Note: This is a guest post written by Peter Marks
High Definition Television (HDTV) is considered to be one of the most groundbreaking revolutions in the world of entertainment. Just when the world thought that the viewing experience can’t get any better, the inventors came up with the Ultra High Definition Televisions (UHDTVs).
The launch of UHDTVs has been one of the most attention-grabbing events lately. 4K TV, a member of the UHDTV family, has already been launched in many parts of the world, including Australia, and has been presaged as one of the most promising future aspects of the television industry.
The picture quality delivered by these televisions is far more impressive than the greatly successful predecessors, and is considered equal to 3D; though many might have their own take on the comparison. The technology housed in these televisions makes them highly impressive, which makes them capable of delivering real life-like pictures to the viewers.
National Broadband Network
The normal HD channels work smoothly at a speed of 6-8 Mbps. However, the ultra-modern 4K televisions display content in a far higher resolution as compared to the standard HDTVs, and would require at least 25-30 Mbps per TV for uninterrupted crystal clear streaming. This is where the role of NBN broadband comes into play.
The National Broadband Network is one of the largest and the fastest fibre-based broadband provider in Australia. With the combination of fast fibre optics, satellite and wireless technology, NBN provides reliable broadband services at a faster speed of up to 100 Mbps.
The tech-savvy people call it ‘Fibre to the Home’ or FTTH service.
According to 4K TV manufacturers and the NBN executives, the 100 Mbps fibre optic network of NBN would be the most effective and efficient mediums of delivering ultra high definition content to TVs over IP, cable or satellite. It would, therefore, become mandatory for 4K TV owners to have NBN connectivity for some real UHDTV experience.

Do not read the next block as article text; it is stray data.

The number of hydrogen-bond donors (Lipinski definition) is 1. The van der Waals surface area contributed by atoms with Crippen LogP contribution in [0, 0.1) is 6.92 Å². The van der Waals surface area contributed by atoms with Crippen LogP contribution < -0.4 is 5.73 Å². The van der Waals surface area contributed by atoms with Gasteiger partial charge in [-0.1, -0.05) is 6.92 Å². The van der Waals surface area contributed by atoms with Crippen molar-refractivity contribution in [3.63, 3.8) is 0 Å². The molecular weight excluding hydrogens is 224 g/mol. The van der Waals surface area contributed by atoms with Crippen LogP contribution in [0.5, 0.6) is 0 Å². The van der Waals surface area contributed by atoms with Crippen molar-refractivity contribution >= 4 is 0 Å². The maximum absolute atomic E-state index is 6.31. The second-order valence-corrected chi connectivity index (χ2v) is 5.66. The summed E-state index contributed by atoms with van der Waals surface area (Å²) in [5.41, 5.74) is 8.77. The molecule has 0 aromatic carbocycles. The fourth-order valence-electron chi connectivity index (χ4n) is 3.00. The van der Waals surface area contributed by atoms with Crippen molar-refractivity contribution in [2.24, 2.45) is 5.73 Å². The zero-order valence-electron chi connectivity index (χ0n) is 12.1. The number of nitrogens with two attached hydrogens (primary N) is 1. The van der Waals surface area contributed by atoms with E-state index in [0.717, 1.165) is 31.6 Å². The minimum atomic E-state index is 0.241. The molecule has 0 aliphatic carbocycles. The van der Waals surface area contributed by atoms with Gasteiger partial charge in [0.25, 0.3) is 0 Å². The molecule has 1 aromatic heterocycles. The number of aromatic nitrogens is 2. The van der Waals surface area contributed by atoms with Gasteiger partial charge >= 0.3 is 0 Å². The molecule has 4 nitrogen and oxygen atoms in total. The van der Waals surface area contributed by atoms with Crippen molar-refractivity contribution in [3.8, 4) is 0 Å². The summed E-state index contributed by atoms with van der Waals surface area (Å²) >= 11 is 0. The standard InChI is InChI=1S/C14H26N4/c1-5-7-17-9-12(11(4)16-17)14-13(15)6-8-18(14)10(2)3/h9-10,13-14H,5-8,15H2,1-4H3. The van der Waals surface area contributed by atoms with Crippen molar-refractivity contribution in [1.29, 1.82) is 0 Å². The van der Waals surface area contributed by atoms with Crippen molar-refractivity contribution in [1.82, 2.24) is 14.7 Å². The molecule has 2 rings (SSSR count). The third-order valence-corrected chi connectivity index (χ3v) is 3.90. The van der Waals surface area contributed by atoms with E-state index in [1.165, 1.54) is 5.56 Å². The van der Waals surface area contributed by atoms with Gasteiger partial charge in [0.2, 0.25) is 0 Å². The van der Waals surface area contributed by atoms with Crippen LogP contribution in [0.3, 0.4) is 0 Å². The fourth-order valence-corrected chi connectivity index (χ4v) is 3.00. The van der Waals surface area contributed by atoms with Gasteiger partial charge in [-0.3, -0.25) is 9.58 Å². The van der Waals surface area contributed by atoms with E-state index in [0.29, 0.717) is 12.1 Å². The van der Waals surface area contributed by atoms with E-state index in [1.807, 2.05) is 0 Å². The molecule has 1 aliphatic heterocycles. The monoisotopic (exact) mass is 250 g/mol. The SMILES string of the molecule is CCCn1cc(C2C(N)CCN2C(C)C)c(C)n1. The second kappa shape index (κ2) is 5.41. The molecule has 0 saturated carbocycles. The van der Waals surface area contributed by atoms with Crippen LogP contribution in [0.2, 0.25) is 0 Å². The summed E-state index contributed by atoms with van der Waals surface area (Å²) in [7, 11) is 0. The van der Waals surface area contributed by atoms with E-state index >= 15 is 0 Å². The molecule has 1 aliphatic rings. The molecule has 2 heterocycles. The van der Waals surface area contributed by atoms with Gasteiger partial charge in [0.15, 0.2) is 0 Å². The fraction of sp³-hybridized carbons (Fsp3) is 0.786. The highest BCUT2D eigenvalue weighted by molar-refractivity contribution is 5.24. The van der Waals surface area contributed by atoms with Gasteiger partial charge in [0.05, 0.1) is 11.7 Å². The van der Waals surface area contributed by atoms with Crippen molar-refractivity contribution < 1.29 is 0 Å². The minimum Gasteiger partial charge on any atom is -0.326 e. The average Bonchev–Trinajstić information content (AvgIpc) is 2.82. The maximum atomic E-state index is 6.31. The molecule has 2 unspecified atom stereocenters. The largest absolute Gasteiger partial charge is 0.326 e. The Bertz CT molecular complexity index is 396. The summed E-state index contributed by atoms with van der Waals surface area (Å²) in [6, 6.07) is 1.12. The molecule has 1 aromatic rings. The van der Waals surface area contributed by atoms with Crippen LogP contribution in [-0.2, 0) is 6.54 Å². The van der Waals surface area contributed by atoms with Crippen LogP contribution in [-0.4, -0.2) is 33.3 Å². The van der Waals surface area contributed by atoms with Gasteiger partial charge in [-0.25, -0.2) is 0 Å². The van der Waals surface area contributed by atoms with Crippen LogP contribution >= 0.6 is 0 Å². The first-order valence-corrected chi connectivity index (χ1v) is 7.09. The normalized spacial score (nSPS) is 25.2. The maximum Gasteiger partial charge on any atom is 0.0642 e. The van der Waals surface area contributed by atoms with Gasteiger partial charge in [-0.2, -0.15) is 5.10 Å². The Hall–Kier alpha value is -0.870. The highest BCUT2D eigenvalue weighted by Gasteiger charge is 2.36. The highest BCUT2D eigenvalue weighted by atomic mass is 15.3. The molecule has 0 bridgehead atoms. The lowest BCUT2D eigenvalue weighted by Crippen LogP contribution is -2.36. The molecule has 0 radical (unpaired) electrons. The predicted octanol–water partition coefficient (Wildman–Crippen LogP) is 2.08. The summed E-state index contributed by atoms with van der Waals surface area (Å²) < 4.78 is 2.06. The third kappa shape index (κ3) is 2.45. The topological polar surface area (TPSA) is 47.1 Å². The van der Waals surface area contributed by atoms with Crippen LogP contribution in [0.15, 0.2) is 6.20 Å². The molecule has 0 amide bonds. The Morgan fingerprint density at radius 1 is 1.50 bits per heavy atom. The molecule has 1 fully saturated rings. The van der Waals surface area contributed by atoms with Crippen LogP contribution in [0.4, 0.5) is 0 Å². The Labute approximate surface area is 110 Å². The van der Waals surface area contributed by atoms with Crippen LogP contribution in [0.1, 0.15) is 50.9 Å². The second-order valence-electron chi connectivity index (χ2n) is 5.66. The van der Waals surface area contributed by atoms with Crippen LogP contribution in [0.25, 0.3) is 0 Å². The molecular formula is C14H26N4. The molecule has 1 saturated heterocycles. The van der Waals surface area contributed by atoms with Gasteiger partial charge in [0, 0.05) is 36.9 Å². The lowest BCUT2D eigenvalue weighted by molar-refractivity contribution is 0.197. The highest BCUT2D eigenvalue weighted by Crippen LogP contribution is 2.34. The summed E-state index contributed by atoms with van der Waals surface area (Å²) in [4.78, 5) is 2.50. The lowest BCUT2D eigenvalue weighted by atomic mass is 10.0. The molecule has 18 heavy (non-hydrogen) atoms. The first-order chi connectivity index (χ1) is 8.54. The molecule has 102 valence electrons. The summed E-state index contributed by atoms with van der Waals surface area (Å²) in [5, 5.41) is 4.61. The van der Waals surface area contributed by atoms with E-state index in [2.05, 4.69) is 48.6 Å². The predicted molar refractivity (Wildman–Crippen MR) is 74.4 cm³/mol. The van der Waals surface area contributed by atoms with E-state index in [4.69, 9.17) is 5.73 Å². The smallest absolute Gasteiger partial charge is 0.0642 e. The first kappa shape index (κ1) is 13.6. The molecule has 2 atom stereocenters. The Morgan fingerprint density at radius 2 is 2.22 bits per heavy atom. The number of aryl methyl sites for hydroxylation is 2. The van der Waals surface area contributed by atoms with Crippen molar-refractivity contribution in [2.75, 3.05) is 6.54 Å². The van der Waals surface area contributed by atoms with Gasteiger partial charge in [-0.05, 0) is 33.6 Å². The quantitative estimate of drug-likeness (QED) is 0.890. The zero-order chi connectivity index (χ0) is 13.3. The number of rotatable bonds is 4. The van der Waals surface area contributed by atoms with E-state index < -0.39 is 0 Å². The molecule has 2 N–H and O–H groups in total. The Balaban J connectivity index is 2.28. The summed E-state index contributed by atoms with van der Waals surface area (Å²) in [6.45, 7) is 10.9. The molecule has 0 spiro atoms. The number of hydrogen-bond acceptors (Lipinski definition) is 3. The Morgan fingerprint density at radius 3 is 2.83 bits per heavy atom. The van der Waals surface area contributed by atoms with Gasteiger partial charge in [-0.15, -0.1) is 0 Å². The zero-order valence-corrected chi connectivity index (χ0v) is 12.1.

The National Broadband Network aims at collaborating with the traditional broadcasters for delivering the content through their fast fibre optic network. By getting the traditional service providers on board, NBN aims at catering to the UHDTV content-viewing needs of more than 90 % of the Australian population, rather than just limiting the access to the faster broadband handy areas.
Spectrum, one of the most precious and finite resources used for terrestrial TV broadcasting in Australia, would be consumed quite early if used for broadcasting 4K TV content. Also, using wireless and satellite transponders for transmitting the UHD data streams will turn out to be a costly affair and will require increasing the requirement of the transponder bandwidth.
In such a scenario, broadcasting the new 4K resolution to the Australian customers would only be possible through the cost-efficient and effective National Broadband Network’s fixed line optic fibre network.
With the National Broadband Network trying to get every single television broadcaster on board, the users would be able to retain their telephone and Internet services from their existing provider.
NBN broadband fibre optics will help in enhancing the streaming speed by a considerable amount, thereby enabling the users to avail more benefits from their existing plans. On the other hand, purchasing NBN broadband would be an even better option, providing the users with a lightning fast speed at amazingly low rates.
The all-in-one iiNet NBN plans include Netphone, Bob2 and data connectivity to the users at impressive monthly plans.
NBN Broadband – Conclusion
So, if the citizens of Australia want to enjoy some UHD picture quality on their 4K TVs in the future, shifting to the NBN fibre optic network would be the best possible, or rather to say, the only available situation for now.
At a certain point of time in the future, any other service provider might also start providing such lightning fast connectivity.
However, for the time being, NBN broadband service is the only choice.
Note: This guest post was written by Peter Marks